Review Summary: North lost their candy and get stuck in a storm. No more candy.1 of 1 thought this review was well written
Another post-metal album means another album of slow-to-mid tempo jams, so let's get that out of the way: North has the usual fetish for all things less-than 140bpm. But North is also a band in progression: earlier EPs were instrumental and vocals are featured for the first time on What You Were
. The screaming ranges from common growling to eccentric wailing and well suits the music. A new vocalist and a guest from Heavy Heavy Low Low naturally assume the spotlight from North's clever guitarists. Seven minute “Veiled in Light” showcases that rhythm section's easy mastery of post-rock dynamics while “Falling in Perpetuum” weaves metal riffs and shrieks with aesthetic chord progressions, the best example of what North offers here.
What You Were
is built to be a powerful album. Its lyrical themes are not clearly enunciated but we can be sure of some struggle, of “not knowing what to think," “blood running from my eyes”; “did I do this to myself?” “Haunted, left afraid, alone,” “sleep, bitter sleep,” and then the closer: “sorrow lingers on, accretion of the abyss, I close my eyes.” There are glimpses of hope, of seeing “behind this facade”, for the “first time in my life.” But first and foremost is the crushing weight of questions and sorrow.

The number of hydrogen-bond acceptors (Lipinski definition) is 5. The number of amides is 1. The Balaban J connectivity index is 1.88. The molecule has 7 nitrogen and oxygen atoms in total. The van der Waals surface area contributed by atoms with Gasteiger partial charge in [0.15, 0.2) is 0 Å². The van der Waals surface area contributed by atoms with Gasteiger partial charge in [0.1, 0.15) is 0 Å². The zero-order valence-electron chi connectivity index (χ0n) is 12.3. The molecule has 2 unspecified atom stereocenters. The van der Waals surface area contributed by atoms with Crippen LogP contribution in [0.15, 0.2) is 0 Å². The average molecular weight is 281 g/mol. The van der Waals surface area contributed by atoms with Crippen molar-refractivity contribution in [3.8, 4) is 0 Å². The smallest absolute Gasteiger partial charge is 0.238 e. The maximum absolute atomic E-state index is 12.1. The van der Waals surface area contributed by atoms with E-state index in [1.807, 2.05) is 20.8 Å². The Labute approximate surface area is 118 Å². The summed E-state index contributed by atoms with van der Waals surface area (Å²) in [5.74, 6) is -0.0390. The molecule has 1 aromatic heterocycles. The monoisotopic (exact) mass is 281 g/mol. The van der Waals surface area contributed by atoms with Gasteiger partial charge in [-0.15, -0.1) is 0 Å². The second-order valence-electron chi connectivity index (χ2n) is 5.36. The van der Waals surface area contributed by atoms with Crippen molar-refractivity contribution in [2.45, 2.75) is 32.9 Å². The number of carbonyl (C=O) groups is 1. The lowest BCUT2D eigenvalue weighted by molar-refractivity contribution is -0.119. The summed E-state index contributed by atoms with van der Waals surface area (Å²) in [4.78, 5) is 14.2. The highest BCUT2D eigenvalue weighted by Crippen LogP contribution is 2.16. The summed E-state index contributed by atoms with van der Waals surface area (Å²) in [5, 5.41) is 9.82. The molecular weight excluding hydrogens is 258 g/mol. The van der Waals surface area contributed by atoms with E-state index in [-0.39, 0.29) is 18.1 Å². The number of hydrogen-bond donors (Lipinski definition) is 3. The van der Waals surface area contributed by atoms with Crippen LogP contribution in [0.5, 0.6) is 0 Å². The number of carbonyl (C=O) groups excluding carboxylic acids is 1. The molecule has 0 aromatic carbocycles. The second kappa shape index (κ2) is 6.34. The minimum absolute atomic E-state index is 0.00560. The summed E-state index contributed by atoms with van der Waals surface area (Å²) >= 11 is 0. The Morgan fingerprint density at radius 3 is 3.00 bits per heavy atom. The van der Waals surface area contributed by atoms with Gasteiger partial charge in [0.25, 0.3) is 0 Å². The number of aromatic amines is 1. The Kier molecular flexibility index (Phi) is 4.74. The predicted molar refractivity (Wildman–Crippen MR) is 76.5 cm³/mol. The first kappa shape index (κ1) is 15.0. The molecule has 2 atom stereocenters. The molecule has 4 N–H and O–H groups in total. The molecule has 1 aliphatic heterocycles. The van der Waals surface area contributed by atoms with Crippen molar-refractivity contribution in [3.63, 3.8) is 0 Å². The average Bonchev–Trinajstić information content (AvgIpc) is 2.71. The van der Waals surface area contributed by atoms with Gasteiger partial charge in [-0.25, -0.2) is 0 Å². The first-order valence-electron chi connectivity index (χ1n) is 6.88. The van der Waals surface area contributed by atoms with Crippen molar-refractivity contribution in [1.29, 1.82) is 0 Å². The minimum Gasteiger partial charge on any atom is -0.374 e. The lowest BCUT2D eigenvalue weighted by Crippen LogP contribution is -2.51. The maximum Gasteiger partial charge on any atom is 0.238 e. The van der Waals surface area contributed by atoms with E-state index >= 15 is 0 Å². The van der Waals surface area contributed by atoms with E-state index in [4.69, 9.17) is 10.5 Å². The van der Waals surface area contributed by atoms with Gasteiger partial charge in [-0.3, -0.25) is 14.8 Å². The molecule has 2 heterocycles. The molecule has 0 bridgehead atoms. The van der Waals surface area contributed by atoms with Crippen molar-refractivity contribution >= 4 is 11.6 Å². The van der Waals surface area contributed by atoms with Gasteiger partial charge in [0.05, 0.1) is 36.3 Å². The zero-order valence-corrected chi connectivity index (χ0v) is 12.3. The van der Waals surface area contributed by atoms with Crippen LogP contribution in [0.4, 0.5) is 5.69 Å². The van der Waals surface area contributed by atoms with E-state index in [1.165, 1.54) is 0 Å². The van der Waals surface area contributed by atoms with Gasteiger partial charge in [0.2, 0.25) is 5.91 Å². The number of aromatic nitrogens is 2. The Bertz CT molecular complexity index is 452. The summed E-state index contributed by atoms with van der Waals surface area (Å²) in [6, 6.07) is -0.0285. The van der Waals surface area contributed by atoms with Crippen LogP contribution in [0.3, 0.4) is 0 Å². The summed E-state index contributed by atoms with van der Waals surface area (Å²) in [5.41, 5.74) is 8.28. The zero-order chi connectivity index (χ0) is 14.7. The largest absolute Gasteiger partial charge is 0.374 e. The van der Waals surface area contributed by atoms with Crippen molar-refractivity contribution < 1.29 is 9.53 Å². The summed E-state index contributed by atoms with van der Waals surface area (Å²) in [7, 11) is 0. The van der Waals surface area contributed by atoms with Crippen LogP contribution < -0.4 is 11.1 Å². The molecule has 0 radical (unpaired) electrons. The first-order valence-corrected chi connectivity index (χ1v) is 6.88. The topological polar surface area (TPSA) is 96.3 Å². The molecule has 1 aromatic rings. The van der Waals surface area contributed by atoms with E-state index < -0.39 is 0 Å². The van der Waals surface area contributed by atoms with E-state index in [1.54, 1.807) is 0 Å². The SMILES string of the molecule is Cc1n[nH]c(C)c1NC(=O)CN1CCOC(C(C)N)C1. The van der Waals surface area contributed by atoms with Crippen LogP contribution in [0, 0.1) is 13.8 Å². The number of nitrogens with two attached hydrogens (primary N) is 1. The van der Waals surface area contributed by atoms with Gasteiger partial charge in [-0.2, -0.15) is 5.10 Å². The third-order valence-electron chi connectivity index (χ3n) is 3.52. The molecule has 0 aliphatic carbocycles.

Immediately following the record's two minutes of pensive intro we are hit with that weight on “Ghosts Among Us”. The production is the final strength of this album, making those moments effective: North play comfortably with grungy guitar tones, huge sound walls, reverb, and static fuzz. Nothing is especially pronounced and What You Were
thrives for it. North experiments and develops its sound without slipping up and moving too fast in any shaky directions. There is no visible faltering, but one can hope for higher mountains, deeper impacts, and more glorious melodies. North's shortcomings lie more in what it doesn't attempt than in what it does. Luckily there is magic in "Falling in Perpetuum" and throughout much of this record.